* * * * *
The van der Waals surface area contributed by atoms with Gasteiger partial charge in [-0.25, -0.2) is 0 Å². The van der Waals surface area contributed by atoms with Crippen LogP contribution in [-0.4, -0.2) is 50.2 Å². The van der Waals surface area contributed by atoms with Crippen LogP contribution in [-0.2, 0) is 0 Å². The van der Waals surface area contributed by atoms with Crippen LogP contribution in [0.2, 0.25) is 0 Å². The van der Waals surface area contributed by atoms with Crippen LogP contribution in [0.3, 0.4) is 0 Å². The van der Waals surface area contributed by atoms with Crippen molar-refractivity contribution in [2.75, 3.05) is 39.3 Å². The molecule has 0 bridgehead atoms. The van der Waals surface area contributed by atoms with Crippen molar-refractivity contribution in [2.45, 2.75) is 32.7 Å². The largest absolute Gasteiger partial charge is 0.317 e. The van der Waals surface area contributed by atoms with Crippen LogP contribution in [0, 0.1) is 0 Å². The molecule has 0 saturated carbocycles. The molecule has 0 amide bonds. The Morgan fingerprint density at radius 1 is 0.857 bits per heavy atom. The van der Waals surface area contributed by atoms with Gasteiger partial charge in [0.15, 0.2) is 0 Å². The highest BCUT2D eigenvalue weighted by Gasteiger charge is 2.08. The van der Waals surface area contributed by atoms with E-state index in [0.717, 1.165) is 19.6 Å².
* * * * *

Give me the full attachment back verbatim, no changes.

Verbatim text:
The van der Waals surface area contributed by atoms with Gasteiger partial charge in [-0.25, -0.2) is 0 Å². The van der Waals surface area contributed by atoms with Crippen LogP contribution in [-0.4, -0.2) is 50.2 Å². The van der Waals surface area contributed by atoms with Crippen LogP contribution in [-0.2, 0) is 0 Å². The van der Waals surface area contributed by atoms with Crippen LogP contribution in [0.2, 0.25) is 0 Å². The van der Waals surface area contributed by atoms with Crippen LogP contribution in [0.3, 0.4) is 0 Å². The van der Waals surface area contributed by atoms with Crippen molar-refractivity contribution in [2.75, 3.05) is 39.3 Å². The molecule has 0 bridgehead atoms. The van der Waals surface area contributed by atoms with Crippen molar-refractivity contribution in [2.45, 2.75) is 32.7 Å². The largest absolute Gasteiger partial charge is 0.317 e. The van der Waals surface area contributed by atoms with Crippen LogP contribution in [0, 0.1) is 0 Å². The molecule has 0 saturated carbocycles. The molecule has 0 amide bonds. The Morgan fingerprint density at radius 1 is 0.857 bits per heavy atom. The van der Waals surface area contributed by atoms with Gasteiger partial charge in [0.15, 0.2) is 0 Å². The highest BCUT2D eigenvalue weighted by Gasteiger charge is 2.08. The van der Waals surface area contributed by atoms with E-state index in [0.717, 1.165) is 19.6 Å².